Abu Dhabi // Recruiting nurses should take precedence over hiring doctors to cope with the emirate's ageing, expanding population, according to a senior health official. Figures released by Heath Authority-Abu Dhabi last week predicted that the number of doctors and nurses would need to double over the next decade.
However, HAAD's head of strategy, Dr Philip Vetter, said boosting the number of nurses was the priority because of the burden of chronic diseases. To do this, hospitals would need to create an "attractive working environment" to reduce the high turnover of staff, which, Dr Vetter said, is "costly and disruptive". "There needs to be a focus on developing a [UAE] national workforce, which are, certainly for nurses, under-represented as a share of the population," he said. There also needed to be initiatives to recruit from abroad, he added.
Pam Cawley, the head of nursing at the Higher Colleges of Technology, said there needed to be a better balance between work and family to attract Emiratis. "An Emirati must be able to combine nursing with a family, this is what will make the job attractive," she said. "There needs to be flexibility." Nurses were also crucial to health promotion and disease prevention, she added, and could be used as a long-term tool to bring down the rates of chronic disease and mortality.
"They do these activities within the community that will hopefully, in the long run, decrease the rates of disease," she said. According to Dr Vetter, the authority is also looking at ways to better utilise data in the same way if collates results from Weqaya, the UAE national screening programme. Expatriates are screened for tuberculosis and other diseases when they apply for a residency visa. This data, however, is not collated by the health authority. Simple tests for diabetes and obesity, for example, are not done. This is under discussion at HAAD.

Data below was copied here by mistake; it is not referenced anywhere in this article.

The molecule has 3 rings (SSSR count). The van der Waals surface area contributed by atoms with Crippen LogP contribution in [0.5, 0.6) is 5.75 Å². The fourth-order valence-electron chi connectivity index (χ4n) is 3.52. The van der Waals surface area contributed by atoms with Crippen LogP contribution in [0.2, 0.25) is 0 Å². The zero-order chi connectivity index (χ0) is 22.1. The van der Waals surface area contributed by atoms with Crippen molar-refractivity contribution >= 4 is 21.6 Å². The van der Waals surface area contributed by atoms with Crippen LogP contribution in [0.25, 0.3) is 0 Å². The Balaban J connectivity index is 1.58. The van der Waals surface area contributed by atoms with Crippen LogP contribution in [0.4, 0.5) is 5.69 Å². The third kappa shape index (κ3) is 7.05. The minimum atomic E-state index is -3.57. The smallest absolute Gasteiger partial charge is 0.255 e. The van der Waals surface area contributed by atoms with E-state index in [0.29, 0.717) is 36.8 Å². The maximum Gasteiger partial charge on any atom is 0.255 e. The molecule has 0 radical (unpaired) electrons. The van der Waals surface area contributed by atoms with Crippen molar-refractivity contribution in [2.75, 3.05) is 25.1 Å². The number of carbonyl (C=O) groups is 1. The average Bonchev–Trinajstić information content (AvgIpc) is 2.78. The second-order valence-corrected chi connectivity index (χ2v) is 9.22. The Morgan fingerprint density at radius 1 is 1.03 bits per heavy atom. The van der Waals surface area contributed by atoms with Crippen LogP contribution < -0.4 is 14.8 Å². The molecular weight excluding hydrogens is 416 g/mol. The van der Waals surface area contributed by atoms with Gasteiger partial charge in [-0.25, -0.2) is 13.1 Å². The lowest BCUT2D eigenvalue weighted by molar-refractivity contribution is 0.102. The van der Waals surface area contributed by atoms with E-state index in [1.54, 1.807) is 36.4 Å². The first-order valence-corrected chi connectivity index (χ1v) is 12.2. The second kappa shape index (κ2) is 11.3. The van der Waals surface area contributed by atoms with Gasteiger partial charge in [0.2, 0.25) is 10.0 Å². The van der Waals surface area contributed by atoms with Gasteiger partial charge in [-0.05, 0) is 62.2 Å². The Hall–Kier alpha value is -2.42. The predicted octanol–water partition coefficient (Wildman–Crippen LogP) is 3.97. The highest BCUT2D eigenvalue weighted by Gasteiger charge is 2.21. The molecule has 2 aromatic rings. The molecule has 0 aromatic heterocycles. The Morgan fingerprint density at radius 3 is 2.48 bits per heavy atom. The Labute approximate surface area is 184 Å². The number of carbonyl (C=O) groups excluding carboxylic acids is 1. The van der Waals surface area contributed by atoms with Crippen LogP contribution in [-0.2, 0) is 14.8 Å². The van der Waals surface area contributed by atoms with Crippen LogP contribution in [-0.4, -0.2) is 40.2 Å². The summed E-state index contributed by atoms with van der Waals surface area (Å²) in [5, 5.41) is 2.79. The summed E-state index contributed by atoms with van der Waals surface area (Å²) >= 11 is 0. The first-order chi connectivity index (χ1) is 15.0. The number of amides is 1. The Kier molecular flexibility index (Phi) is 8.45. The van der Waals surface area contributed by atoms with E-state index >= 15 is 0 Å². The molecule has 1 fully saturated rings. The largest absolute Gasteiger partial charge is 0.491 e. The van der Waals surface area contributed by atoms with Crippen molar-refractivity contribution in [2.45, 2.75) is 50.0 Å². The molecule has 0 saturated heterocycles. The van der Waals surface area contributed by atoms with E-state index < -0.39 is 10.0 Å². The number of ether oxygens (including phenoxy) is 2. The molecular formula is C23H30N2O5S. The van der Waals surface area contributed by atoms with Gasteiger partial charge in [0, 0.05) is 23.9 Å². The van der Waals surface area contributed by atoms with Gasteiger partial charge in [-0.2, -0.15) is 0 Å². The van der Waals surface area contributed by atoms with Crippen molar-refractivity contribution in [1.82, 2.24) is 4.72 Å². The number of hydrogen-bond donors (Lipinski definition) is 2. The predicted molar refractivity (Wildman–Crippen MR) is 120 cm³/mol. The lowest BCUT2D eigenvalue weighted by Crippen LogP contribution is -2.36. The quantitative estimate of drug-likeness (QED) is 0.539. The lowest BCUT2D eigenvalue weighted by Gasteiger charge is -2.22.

Dr Vetter said this data was "invaluable" to patients and medical staff for managing chronic conditions such as heart disease, which was responsible for around a quarter of deaths in the emirate last year. The third most common cause of death, after heart disease and cancer, was road accidents. Dr Vetter said this was another key priority. "We need to ensure the logistics are improved," he said. "Injured patients should not die on the their way to a hospital because it is taking too long."
Hospitals also need to be "specialised to deal with road traffic accidents in an optimal way", he said. The annual statistics report also showed a number of gaps in the services available across the emirate. Neonatal care, intensive and critical care, cancer care, general medicine and rheumatology all need more facilities and staff. Some fields suffer from a mismatch of facilities and staff. For example, the emirate has more anaesthesia facilities than it needs, but fewer staff.
Emergency medicine, cardiology, dermatology and radiology also have enough, or too many, facilities but need more specialist doctors. Dr Vetter said the first step to filling these gaps was to be transparent about what the emirate has and what it is lacking. This gives health investors an idea of where to focus, he said. "Secondly, HAAD can influence price levels," he said. "If we want a particular service to be provided, it may get more money.
"For instance, it is desirable that people may be treated at home, if appropriate. HAAD has worked hard to ensure providers can get paid for doing such work." Treating people at home would reduce the burden on bed space and specialist doctors. @Email:firstname.lastname@example.org